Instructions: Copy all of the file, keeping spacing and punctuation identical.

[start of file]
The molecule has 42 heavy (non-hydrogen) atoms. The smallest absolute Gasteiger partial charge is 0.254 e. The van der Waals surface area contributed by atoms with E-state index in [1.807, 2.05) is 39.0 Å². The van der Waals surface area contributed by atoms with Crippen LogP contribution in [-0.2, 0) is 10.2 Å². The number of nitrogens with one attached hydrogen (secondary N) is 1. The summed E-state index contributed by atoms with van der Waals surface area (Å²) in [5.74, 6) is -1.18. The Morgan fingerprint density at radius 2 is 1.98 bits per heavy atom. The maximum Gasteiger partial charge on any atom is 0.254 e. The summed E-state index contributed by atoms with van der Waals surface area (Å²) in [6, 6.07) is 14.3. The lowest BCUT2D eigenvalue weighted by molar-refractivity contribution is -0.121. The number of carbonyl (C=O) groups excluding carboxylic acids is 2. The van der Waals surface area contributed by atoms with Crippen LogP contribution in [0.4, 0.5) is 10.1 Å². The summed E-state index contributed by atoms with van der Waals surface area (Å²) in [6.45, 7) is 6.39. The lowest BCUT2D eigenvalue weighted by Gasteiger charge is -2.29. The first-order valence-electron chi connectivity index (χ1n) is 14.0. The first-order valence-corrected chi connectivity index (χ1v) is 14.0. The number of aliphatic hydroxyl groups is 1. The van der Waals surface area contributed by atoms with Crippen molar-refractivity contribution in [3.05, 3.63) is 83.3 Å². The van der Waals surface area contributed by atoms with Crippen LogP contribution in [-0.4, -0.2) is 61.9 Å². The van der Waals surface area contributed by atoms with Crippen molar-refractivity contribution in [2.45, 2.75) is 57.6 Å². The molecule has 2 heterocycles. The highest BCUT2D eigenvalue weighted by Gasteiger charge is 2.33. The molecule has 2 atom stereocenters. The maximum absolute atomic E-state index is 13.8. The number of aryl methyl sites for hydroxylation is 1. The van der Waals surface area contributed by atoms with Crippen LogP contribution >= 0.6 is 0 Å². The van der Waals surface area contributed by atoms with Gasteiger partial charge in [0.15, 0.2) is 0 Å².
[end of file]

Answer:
The molecule has 42 heavy (non-hydrogen) atoms. The smallest absolute Gasteiger partial charge is 0.254 e. The van der Waals surface area contributed by atoms with E-state index in [1.807, 2.05) is 39.0 Å². The van der Waals surface area contributed by atoms with Crippen LogP contribution in [-0.2, 0) is 10.2 Å². The number of nitrogens with one attached hydrogen (secondary N) is 1. The summed E-state index contributed by atoms with van der Waals surface area (Å²) in [5.74, 6) is -1.18. The Morgan fingerprint density at radius 2 is 1.98 bits per heavy atom. The maximum Gasteiger partial charge on any atom is 0.254 e. The summed E-state index contributed by atoms with van der Waals surface area (Å²) in [6, 6.07) is 14.3. The lowest BCUT2D eigenvalue weighted by molar-refractivity contribution is -0.121. The number of carbonyl (C=O) groups excluding carboxylic acids is 2. The van der Waals surface area contributed by atoms with Crippen LogP contribution in [0.4, 0.5) is 10.1 Å². The summed E-state index contributed by atoms with van der Waals surface area (Å²) in [6.45, 7) is 6.39. The lowest BCUT2D eigenvalue weighted by Gasteiger charge is -2.29. The first-order valence-electron chi connectivity index (χ1n) is 14.0. The first-order valence-corrected chi connectivity index (χ1v) is 14.0. The number of aliphatic hydroxyl groups is 1. The van der Waals surface area contributed by atoms with Crippen molar-refractivity contribution in [3.05, 3.63) is 83.3 Å². The van der Waals surface area contributed by atoms with Crippen LogP contribution in [-0.4, -0.2) is 61.9 Å². The van der Waals surface area contributed by atoms with Crippen molar-refractivity contribution in [2.45, 2.75) is 57.6 Å². The molecule has 2 heterocycles. The highest BCUT2D eigenvalue weighted by Gasteiger charge is 2.33. The molecule has 2 atom stereocenters. The maximum absolute atomic E-state index is 13.8. The number of aryl methyl sites for hydroxylation is 1. The van der Waals surface area contributed by atoms with Crippen LogP contribution >= 0.6 is 0 Å². The van der Waals surface area contributed by atoms with Gasteiger partial charge in [0.15, 0.2) is 0 Å².